Saturday, 22 June 2013

The House of Lords Will Grow Too Much

I have had a look at the "alternative Queen's speech" and there is one Bill that I haven't touched on yet - the House of Lords (Maximum Membership) Bill.

The list (this gets updated regularly, so these figures are just for the moment) gives:

  • Labour - 217
  • Conservative - 210
  • Crossbench - 180
  • Liberal Democrat - 89
  • Archbishops & Bishops - 25
  • Non-affiliated - 21
  • Other parties - 13

The "other parties" covers 2 Democratic Unionists (Wallace Browne, and the former Northern Ireland Minister for Social Development Maurice Morrow - note that the former Northern Ireland First Minister, Ian Paisley, and his wife Eileen, are both on a Leave of Absence); 2 Ulster Unionists (the former party leader, Northern Ireland Minister for Employment and Northern Ireland Minister for Enterprise & Trade Reg Empey, and Dennis Rogan - although I am suprised to see Empey listed here, as his peerage was announced as a Conservative working peer); 2 UK Independence Party (former party leader Malcolm Pearson and Leopold Verney); 2 Plaid Cymru (both former party leader - the Assembly Member for Dwyfor Meirionnydd, Dafydd Elis-Thomas and Dafydd Wigley); 2 Independent Labour (Jeff Rooker and David Stoddart, both former MPs); 2 Independent Liberal Democrats (Chris Rennard and former MP Jenny Tonge); and finally 1 Independent Conservative, David Stevens.

The non-affiliated are a mixed bag, ranging from people who have to be neutral, such as the Speaker of the House of Lords Frances D'Souza and the Chairman of the Enviroment Agency Chris Smith, through to people who have lost their party's whip due to misuse (often financial) of their position.

What I first want to look at is the "big party" peers - the 217 Labour, 210 Conservative, 89 Liberal Democrat and 2 UK Independence Party ones, making up 518 of the 755 eligible members.

One principle is that the number of the "big party" peers, by party, should depend on the relative share of the vote at the last general election. The latest poll by YouGov gives, out of 1,387 voters, 572 choosing Labour, 456 the Conservatives, 201 the UK Independence Party and 158 the Liberal Democrats.

Hence, the Liberal Democrats have 158/1387 = 11.4% of the "big party" vote. And this should be reflected in the number of peers they have after the next election.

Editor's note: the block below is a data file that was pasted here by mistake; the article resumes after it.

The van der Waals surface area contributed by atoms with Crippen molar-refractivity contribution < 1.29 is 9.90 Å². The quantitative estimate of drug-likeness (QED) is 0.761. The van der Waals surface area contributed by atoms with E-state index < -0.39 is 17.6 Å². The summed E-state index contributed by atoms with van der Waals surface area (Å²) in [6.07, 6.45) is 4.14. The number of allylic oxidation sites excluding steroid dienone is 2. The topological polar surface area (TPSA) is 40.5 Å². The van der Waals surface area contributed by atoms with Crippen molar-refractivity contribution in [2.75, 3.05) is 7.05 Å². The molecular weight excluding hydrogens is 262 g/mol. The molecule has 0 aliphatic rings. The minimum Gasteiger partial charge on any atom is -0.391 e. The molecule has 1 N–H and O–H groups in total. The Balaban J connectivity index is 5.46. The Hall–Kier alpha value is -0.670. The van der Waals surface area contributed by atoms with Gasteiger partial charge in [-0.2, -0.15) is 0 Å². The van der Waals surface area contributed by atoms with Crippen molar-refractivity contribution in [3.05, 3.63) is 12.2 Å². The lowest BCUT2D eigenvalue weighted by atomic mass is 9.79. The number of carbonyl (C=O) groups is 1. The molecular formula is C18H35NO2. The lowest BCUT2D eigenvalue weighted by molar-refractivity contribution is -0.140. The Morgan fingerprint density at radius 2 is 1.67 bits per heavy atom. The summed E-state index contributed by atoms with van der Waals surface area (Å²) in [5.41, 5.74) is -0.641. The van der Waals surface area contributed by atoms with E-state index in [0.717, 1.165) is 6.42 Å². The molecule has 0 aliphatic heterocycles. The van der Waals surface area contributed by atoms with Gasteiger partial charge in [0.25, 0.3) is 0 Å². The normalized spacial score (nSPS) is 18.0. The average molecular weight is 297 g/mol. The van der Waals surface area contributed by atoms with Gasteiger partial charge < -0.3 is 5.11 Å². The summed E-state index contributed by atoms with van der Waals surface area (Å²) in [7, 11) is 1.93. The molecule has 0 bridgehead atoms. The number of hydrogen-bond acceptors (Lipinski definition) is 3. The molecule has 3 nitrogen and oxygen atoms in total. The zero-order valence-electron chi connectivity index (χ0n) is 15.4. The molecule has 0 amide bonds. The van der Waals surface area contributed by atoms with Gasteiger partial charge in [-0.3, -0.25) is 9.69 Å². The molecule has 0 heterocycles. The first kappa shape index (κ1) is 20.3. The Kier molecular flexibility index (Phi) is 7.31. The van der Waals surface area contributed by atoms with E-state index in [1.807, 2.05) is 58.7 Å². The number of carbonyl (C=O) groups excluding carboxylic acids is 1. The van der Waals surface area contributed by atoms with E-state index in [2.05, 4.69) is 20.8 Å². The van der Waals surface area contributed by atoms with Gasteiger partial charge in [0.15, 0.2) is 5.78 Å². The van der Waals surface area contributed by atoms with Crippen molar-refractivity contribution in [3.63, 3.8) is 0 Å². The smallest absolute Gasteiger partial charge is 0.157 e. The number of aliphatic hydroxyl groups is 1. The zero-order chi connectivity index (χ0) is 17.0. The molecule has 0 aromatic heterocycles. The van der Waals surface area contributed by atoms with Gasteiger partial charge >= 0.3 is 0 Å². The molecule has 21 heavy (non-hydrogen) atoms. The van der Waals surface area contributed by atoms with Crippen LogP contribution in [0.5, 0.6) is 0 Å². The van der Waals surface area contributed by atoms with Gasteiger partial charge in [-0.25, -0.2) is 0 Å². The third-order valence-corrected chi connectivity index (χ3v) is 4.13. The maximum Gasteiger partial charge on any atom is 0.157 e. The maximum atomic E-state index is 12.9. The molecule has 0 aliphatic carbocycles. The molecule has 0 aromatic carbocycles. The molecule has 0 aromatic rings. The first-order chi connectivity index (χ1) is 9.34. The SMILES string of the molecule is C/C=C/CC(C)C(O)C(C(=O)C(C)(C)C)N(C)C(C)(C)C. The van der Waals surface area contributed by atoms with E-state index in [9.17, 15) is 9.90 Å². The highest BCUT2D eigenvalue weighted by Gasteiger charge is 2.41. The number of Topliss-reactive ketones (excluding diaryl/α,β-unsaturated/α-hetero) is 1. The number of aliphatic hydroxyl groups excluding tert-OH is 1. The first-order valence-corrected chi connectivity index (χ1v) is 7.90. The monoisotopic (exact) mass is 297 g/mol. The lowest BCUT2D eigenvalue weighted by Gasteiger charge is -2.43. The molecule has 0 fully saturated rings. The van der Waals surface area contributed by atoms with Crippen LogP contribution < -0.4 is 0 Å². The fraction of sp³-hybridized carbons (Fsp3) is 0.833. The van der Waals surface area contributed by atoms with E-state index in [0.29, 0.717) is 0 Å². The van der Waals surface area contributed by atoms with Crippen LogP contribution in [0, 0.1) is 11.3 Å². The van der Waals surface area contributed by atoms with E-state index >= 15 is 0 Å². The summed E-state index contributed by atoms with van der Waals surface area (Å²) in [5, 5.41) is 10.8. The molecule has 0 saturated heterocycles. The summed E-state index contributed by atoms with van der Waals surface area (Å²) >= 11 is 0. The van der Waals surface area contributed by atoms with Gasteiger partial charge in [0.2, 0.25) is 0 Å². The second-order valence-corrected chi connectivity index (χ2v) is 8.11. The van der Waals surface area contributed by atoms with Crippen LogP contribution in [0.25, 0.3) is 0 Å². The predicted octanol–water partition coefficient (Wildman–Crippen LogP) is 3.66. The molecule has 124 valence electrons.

Assuming - and this is a big if - there are no furher peerage creations this side of the general election, then the 89 Liberal Democrat peers will have to comprise 11.4% of the "big party" peerages.

Hence, the number of "big party" peerages would have to be:

89 x 1387/158 = 781

This would give the number of peerages as:

  • Labour - 322 (up 105)
  • Conservative - 257 (up 47)
  • UK Independence Party - 113 (up 111)
  • Liberal Democrat - 89 (unchanged)

To put it another way, to ensure the number of party peers reflects the share of the vote, 263 new peers need to be created.

Well, actually it's more than that. If you take the 730 non-ecclesiastical peers (i.e. the "lords temporal") then 180 of them are Crossbenchers, comprising 24.7% of them. If 263 new party peers are created, then this brings the number of lords temporal to 973 - and the Crossbenchers would be reduced to just 18.5% of this total. So, to keep the current ratio, we need to create an extra 80 peers.

This gives us:

  • Labour - 322 (up 105)
  • Crossbench - 260 (up 80)
  • Conservative - 257 (up 47)
  • UK Independence Party - 113 (up 111)
  • Liberal Democrat - 89 (unchanged)
  • Archbishops & Bishops - 25 (unchanged)
  • Non-affiliated - 21 (unchanged)
  • Other parties - 11 (down 2 as we are counting UK Independence Party separately)

With 343 new peers created, then this brings the House of Lords up to 1,098 - around the size when the hereditary peers were expelled.

It is likely that Labour will form the next Government - but would only have 29.3% of the House of Lords membership, which will be quite low for a Government wanting to get its business through.

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